Serving multicultural members by “reading the room”
Like many children of immigrants, my parents held down long hours at work and often juggled multiple income streams. This left me to be raised by my grandmother, an undocumented immigrant with no formal education. She could neither read nor write and did not speak English. For as long as I remember, I served as grandma’s translator for trips to the convenience store, to the bank, doctor’s appointments, and interactions with salespeople who asked to speak “to the adult in the household.”
Anyone who has ever served as a translator knows that it’s more than just translating words from one language to another. It’s also about translating cultural concepts that people in the mainstream may take for granted. Translators must often “read the room” and know their audience. This means being attuned to the subtle cultural cues that everyone will respond positively to, while adjusting communication style, reactions, and behaviors accordingly. In my case, I became attuned to evaluating whether an interaction required small talk before getting down to business, and making note of how prior interactions went, in order to be better prepared for next time.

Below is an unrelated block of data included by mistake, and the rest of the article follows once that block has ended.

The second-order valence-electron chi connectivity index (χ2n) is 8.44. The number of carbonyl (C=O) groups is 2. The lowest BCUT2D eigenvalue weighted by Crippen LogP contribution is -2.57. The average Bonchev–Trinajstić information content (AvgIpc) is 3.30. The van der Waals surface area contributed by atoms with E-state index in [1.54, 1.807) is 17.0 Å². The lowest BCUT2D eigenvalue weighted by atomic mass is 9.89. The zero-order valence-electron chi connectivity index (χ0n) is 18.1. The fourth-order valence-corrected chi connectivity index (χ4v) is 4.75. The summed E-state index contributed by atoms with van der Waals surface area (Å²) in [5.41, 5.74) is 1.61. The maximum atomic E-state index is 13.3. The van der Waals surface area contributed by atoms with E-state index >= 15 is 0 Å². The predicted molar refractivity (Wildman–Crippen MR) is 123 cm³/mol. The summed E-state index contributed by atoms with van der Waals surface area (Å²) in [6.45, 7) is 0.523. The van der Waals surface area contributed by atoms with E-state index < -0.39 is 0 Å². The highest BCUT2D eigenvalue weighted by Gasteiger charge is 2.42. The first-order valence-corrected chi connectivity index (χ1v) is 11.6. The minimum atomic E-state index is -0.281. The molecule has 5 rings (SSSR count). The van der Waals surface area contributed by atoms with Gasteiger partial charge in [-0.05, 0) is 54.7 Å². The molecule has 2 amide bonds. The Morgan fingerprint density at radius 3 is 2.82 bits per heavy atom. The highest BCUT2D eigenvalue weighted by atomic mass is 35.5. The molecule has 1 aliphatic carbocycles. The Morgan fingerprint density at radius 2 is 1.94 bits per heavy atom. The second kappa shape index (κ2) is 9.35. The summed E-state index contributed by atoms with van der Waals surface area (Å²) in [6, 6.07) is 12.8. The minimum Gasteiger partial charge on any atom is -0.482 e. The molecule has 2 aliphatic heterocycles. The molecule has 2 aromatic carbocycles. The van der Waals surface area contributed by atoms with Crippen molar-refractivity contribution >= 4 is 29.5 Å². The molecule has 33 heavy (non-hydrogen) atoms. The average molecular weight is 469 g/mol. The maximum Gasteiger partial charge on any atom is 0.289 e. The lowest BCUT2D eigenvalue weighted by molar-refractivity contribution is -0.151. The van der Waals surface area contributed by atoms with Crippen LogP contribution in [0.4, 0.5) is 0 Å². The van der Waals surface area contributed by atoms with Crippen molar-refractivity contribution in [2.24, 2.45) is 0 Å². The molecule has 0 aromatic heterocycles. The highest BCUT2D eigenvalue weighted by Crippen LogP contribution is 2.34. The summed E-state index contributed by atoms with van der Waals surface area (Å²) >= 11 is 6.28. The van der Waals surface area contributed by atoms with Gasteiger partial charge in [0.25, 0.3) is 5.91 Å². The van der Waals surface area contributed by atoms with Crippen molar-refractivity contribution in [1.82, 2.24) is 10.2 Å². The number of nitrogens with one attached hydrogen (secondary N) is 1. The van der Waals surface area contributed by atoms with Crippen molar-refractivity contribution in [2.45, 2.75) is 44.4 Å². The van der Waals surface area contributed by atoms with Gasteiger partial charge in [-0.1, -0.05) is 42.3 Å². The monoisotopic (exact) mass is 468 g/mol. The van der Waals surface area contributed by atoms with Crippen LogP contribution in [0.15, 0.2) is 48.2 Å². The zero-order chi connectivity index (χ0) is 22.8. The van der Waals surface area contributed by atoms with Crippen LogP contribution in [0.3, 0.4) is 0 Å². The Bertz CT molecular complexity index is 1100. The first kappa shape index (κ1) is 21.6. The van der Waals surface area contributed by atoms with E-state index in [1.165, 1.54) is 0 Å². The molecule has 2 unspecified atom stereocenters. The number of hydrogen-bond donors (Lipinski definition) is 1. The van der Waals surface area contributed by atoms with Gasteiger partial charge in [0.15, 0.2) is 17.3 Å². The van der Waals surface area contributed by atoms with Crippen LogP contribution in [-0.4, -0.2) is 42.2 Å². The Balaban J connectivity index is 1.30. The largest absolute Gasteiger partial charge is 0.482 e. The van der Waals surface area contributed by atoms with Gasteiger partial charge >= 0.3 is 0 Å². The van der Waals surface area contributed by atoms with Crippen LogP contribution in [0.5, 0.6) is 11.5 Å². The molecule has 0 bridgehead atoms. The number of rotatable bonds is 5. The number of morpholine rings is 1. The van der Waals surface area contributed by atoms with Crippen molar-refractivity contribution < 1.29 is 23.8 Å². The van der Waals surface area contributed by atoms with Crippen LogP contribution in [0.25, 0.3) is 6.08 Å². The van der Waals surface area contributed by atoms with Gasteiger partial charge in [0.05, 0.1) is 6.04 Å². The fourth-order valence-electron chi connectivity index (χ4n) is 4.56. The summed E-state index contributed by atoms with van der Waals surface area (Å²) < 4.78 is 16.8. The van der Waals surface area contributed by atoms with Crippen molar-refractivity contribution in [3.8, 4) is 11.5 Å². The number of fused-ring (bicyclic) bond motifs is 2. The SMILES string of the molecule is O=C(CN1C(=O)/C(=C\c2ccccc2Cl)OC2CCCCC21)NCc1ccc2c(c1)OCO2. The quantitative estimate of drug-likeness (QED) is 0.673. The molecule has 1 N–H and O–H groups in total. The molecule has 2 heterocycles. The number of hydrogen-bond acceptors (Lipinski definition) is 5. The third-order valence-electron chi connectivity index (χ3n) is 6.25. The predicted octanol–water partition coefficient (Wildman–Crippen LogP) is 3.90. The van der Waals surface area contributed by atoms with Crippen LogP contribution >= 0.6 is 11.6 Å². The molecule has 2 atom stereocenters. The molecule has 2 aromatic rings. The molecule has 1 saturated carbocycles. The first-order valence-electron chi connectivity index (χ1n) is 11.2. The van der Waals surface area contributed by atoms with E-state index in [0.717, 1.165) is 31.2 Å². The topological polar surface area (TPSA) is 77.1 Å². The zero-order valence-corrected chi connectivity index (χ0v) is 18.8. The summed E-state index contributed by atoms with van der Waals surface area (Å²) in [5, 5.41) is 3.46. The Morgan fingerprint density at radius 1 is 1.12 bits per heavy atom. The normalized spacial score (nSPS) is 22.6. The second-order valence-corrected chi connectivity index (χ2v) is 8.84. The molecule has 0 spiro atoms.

For staff working behind the counters and tasked to serve diverse communities, what sorts of trainings do they get (if any) on how to read the room? While front-line staff members may get briefed on the essential behaviors of customer service, how often are they trained to adapt to the needs of those they’re assisting? As an adult, I still notice the burdens left on non-English speaking customers, those with disabilities, or people from low-income backgrounds, as they’re expected to accommodate to the norms of the situation— rather than finding themselves in a place where the staff have to accommodate to them, or at least meet them halfway.
The resistance to entertain someone else’s perspective and to center your own biases is what social scientists would call ethnocentrism. Ethnocentrism is the concept of evaluating another culture through our own standards and preconceptions based on the norms we’re most frequently exposed to in our own life experiences. To take an ethnocentric stance is to insist “my way is the right way.” It’s when we might judge apples for not being juicy enough, but that’s because we’ve been eating oranges for most of our life.
In its extreme form, ethnocentrism leads to discrimination and bars people from opportunities to improve their lives. Specifically in the case of our industry, ethnocentrism bars people from the opportunity to gain true financial empowerment. For example, we tend to have an ethnocentric view that large purchases should be done by credit card, and that cash (or even check purchases) are suspect. In my grandma’s case, paying for things in cash was preferred because she came from an economically unstable country where most financial transactions were done in cash (no matter how large or small). Moreover, writing checks was impossible for someone like her; she could barely write her own signature. But this presented many challenges when she arrived in the US; making a large cash withdrawal from the bank at any one time was seen with suspicion.